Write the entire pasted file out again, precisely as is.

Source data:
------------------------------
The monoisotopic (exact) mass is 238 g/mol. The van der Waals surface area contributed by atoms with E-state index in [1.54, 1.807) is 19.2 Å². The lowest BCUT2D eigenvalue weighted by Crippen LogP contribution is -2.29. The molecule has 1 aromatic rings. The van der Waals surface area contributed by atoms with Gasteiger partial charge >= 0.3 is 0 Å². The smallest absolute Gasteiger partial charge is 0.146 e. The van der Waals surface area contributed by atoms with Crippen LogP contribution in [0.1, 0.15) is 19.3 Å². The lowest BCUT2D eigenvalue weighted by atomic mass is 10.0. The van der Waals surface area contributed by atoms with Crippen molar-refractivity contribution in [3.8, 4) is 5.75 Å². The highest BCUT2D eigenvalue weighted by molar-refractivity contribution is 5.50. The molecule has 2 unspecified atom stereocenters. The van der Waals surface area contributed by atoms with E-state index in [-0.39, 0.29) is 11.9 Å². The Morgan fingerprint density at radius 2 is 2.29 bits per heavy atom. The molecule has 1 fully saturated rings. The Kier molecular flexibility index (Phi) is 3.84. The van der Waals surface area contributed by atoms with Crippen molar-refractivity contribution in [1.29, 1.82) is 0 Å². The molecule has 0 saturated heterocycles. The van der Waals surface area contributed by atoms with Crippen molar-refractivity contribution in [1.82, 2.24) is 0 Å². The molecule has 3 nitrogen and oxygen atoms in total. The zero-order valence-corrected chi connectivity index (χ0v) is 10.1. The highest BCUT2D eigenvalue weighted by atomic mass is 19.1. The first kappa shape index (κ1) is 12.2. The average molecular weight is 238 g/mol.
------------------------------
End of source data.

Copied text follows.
The monoisotopic (exact) mass is 238 g/mol. The van der Waals surface area contributed by atoms with E-state index in [1.54, 1.807) is 19.2 Å². The lowest BCUT2D eigenvalue weighted by Crippen LogP contribution is -2.29. The molecule has 1 aromatic rings. The van der Waals surface area contributed by atoms with Gasteiger partial charge >= 0.3 is 0 Å². The smallest absolute Gasteiger partial charge is 0.146 e. The van der Waals surface area contributed by atoms with Crippen LogP contribution in [0.1, 0.15) is 19.3 Å². The lowest BCUT2D eigenvalue weighted by atomic mass is 10.0. The van der Waals surface area contributed by atoms with Crippen molar-refractivity contribution in [3.8, 4) is 5.75 Å². The highest BCUT2D eigenvalue weighted by molar-refractivity contribution is 5.50. The molecule has 2 unspecified atom stereocenters. The van der Waals surface area contributed by atoms with E-state index in [-0.39, 0.29) is 11.9 Å². The Morgan fingerprint density at radius 2 is 2.29 bits per heavy atom. The molecule has 1 fully saturated rings. The Kier molecular flexibility index (Phi) is 3.84. The van der Waals surface area contributed by atoms with Crippen molar-refractivity contribution in [1.29, 1.82) is 0 Å². The molecule has 0 saturated heterocycles. The van der Waals surface area contributed by atoms with Crippen molar-refractivity contribution in [1.82, 2.24) is 0 Å². The molecule has 3 nitrogen and oxygen atoms in total. The zero-order valence-corrected chi connectivity index (χ0v) is 10.1. The highest BCUT2D eigenvalue weighted by atomic mass is 19.1. The first kappa shape index (κ1) is 12.2. The average molecular weight is 238 g/mol.